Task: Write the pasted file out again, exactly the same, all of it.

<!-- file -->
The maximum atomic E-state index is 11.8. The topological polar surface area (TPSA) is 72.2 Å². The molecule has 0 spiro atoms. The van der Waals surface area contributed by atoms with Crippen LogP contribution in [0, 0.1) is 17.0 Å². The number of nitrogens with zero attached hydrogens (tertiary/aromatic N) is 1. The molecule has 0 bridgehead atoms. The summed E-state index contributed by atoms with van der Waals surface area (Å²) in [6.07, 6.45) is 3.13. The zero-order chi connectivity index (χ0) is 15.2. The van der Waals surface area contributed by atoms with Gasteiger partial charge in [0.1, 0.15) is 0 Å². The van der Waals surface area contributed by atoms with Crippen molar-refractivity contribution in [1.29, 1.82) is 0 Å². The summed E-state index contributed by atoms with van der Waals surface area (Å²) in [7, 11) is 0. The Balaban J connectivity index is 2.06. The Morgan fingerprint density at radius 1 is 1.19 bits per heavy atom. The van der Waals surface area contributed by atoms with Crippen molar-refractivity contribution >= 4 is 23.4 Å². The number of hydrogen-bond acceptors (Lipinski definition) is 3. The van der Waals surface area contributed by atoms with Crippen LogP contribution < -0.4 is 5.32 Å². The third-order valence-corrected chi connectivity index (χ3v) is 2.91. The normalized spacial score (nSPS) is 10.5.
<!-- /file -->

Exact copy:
The maximum atomic E-state index is 11.8. The topological polar surface area (TPSA) is 72.2 Å². The molecule has 0 spiro atoms. The van der Waals surface area contributed by atoms with Crippen LogP contribution in [0, 0.1) is 17.0 Å². The number of nitrogens with zero attached hydrogens (tertiary/aromatic N) is 1. The molecule has 0 bridgehead atoms. The summed E-state index contributed by atoms with van der Waals surface area (Å²) in [6.07, 6.45) is 3.13. The zero-order chi connectivity index (χ0) is 15.2. The van der Waals surface area contributed by atoms with Gasteiger partial charge in [0.1, 0.15) is 0 Å². The van der Waals surface area contributed by atoms with Crippen molar-refractivity contribution in [1.29, 1.82) is 0 Å². The summed E-state index contributed by atoms with van der Waals surface area (Å²) in [7, 11) is 0. The Balaban J connectivity index is 2.06. The Morgan fingerprint density at radius 1 is 1.19 bits per heavy atom. The van der Waals surface area contributed by atoms with Crippen molar-refractivity contribution >= 4 is 23.4 Å². The number of hydrogen-bond acceptors (Lipinski definition) is 3. The van der Waals surface area contributed by atoms with Crippen LogP contribution < -0.4 is 5.32 Å². The third-order valence-corrected chi connectivity index (χ3v) is 2.91. The normalized spacial score (nSPS) is 10.5.